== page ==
Flights have resumed in and out of Bali's international airport and airline staff there are trying to clear a backlog of about 100,000 passengers.
Jetstar and Qantas are operating 10 scheduled services and six relief flights today and early tomorrow to try to get as many Australians as possible out of Bali.
Jetstar said it would prioritise passengers who had been stranded the longest.
There is still a strong chance of more cancellations and delays due to volcanic ash and Jetstar is asking passengers due to travel to Bali before December 7 to consider cancelling their trip or changing the date of their travel.
The airline said passengers would be able to make these changes free of charge.
Regional airlines like Air Asia, Wings Air and Lion Air were the first to resume operations, but even if Qantas and Jetstar return to pre-volcano operations today, some passengers will not be able to catch direct flights to Australia until next week.
Earlier, one passenger Keira Nolan, said she had been told the first available Jetstar flight to Perth was not until December 7.
"We're going to try and go to another airport — we're going to catch a bus and a ferry and another bus for 12 hours or something like that — hopefully it's a straight direct flight not a 12-hour flight."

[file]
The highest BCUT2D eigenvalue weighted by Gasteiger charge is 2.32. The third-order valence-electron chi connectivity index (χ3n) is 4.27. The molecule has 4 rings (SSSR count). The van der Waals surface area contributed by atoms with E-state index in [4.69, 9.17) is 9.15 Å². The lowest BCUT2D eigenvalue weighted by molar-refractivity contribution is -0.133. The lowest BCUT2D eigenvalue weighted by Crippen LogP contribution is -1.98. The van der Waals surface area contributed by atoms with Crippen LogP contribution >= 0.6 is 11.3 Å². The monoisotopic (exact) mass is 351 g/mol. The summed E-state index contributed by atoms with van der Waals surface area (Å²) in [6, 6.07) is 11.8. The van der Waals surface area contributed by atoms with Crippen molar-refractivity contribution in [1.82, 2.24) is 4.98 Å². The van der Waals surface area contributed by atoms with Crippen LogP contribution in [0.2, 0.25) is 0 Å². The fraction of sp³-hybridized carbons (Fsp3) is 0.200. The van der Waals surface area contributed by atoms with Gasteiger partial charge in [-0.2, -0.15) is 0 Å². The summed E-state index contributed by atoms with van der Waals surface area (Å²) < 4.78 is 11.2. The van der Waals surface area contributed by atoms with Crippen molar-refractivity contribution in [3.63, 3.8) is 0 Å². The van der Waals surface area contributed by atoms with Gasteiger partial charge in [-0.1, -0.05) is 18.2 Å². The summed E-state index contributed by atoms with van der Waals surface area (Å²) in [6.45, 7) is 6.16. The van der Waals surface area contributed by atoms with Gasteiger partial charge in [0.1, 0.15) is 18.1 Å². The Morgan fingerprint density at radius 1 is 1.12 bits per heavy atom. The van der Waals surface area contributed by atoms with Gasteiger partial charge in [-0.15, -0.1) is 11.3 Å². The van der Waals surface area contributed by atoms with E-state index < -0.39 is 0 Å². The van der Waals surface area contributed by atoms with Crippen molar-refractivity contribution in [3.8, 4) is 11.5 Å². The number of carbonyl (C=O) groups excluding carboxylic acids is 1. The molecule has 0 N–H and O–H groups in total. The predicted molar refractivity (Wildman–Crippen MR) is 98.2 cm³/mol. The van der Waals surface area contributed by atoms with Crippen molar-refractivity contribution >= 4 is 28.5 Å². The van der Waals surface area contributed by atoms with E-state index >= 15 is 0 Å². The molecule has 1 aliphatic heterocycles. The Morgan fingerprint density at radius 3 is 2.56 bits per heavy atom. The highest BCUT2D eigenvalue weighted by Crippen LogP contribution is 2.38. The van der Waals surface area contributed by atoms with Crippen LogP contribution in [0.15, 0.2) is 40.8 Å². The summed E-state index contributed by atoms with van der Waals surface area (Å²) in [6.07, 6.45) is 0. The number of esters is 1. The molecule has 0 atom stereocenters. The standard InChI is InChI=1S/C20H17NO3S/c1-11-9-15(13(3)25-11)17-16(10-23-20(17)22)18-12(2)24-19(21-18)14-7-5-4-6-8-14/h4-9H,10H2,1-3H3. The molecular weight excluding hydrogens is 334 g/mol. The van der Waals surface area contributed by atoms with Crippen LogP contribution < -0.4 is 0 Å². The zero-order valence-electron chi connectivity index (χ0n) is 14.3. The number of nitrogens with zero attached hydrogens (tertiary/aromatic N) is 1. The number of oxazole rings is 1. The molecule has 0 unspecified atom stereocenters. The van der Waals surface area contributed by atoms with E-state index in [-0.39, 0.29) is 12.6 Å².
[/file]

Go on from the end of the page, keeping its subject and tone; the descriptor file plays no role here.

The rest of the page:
With Mt Agung's ash cloud threatening to force more closures over the next few weeks, thousands of stranded passengers have decided it is smarter to travel to Indonesian airports on the island of Java, like Surabaya.
The volcano continues to erupt and despite warnings from authorities for them to evacuate, many residents are refusing to move into shelters.
Evacuation shelters that were packed with families eight weeks ago, when tremors started shaking the mountain, are now empty.
There are 44,000 people in the shelters, far fewer than the 100,000 to 150,000 who have been asked to come in.
Just inside the 10-kilometre exclusion zone, one stoic resident, 55-year-old Mangku Gegel, sat beside the road with a group of local men.
He said he refused to leave his home and his four cows.
"We don't know if it's going to explode," he said.
"If it explodes, I will just hide inside my house."
One of Mr Gegel's neighbours, Mangku Dalih, said he came into the exclusion zone each morning and left at night for an evacuation camp.
He said he was staying inside the exclusion zone, until he got spooked earlier this week by the sight of the volcano's lava reflected onto the ash clouds.
"Around 1:00 at night, I saw the red clouds, and the tremor was strong," he said.
"I was sleeping I woke up and I saw the cloud, I woke my kid and asked him to take the whole family out, my wife, kids, and grandchildren.
"I left everything, only these clothes.
"I choose my life over things; if anything happens I can be safe."
Mr Dalih said he was old enough to remember the last time Mt Agung erupted in 1963.
"At 4:00pm there was a big sound, rocks falling from the sky, I was wondering who threw rocks at us," he said.
"Suddenly there was a big explosion, there was no lava in this area, only sand and rocks. I ran with my parents."